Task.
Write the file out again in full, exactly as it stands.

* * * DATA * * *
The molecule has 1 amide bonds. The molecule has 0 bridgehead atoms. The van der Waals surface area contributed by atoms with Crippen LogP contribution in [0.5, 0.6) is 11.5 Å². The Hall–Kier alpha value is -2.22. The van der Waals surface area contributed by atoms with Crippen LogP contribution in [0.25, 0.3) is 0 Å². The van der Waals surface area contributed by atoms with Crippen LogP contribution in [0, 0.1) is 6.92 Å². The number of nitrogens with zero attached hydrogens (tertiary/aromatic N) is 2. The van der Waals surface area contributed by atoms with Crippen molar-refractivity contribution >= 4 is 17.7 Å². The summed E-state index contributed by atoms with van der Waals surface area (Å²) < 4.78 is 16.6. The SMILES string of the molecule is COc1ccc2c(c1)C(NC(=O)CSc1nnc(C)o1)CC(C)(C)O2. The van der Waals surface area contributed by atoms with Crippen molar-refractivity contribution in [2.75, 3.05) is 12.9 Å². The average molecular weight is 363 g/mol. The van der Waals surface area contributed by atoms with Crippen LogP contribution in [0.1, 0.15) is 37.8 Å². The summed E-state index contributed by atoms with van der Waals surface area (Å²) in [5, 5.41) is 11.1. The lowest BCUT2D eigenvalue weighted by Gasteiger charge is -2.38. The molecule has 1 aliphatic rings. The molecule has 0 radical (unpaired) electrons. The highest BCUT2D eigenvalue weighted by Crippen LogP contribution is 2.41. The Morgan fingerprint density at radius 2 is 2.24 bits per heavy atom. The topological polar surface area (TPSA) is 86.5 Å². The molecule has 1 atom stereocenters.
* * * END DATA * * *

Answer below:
The molecule has 1 amide bonds. The molecule has 0 bridgehead atoms. The van der Waals surface area contributed by atoms with Crippen LogP contribution in [0.5, 0.6) is 11.5 Å². The Hall–Kier alpha value is -2.22. The van der Waals surface area contributed by atoms with Crippen LogP contribution in [0.25, 0.3) is 0 Å². The van der Waals surface area contributed by atoms with Crippen LogP contribution in [0, 0.1) is 6.92 Å². The number of nitrogens with zero attached hydrogens (tertiary/aromatic N) is 2. The van der Waals surface area contributed by atoms with Crippen molar-refractivity contribution >= 4 is 17.7 Å². The summed E-state index contributed by atoms with van der Waals surface area (Å²) < 4.78 is 16.6. The SMILES string of the molecule is COc1ccc2c(c1)C(NC(=O)CSc1nnc(C)o1)CC(C)(C)O2. The van der Waals surface area contributed by atoms with Crippen molar-refractivity contribution in [2.75, 3.05) is 12.9 Å². The average molecular weight is 363 g/mol. The van der Waals surface area contributed by atoms with Crippen LogP contribution in [0.1, 0.15) is 37.8 Å². The summed E-state index contributed by atoms with van der Waals surface area (Å²) in [5, 5.41) is 11.1. The lowest BCUT2D eigenvalue weighted by Gasteiger charge is -2.38. The molecule has 1 aliphatic rings. The molecule has 0 radical (unpaired) electrons. The highest BCUT2D eigenvalue weighted by Crippen LogP contribution is 2.41. The Morgan fingerprint density at radius 2 is 2.24 bits per heavy atom. The topological polar surface area (TPSA) is 86.5 Å². The molecule has 1 atom stereocenters.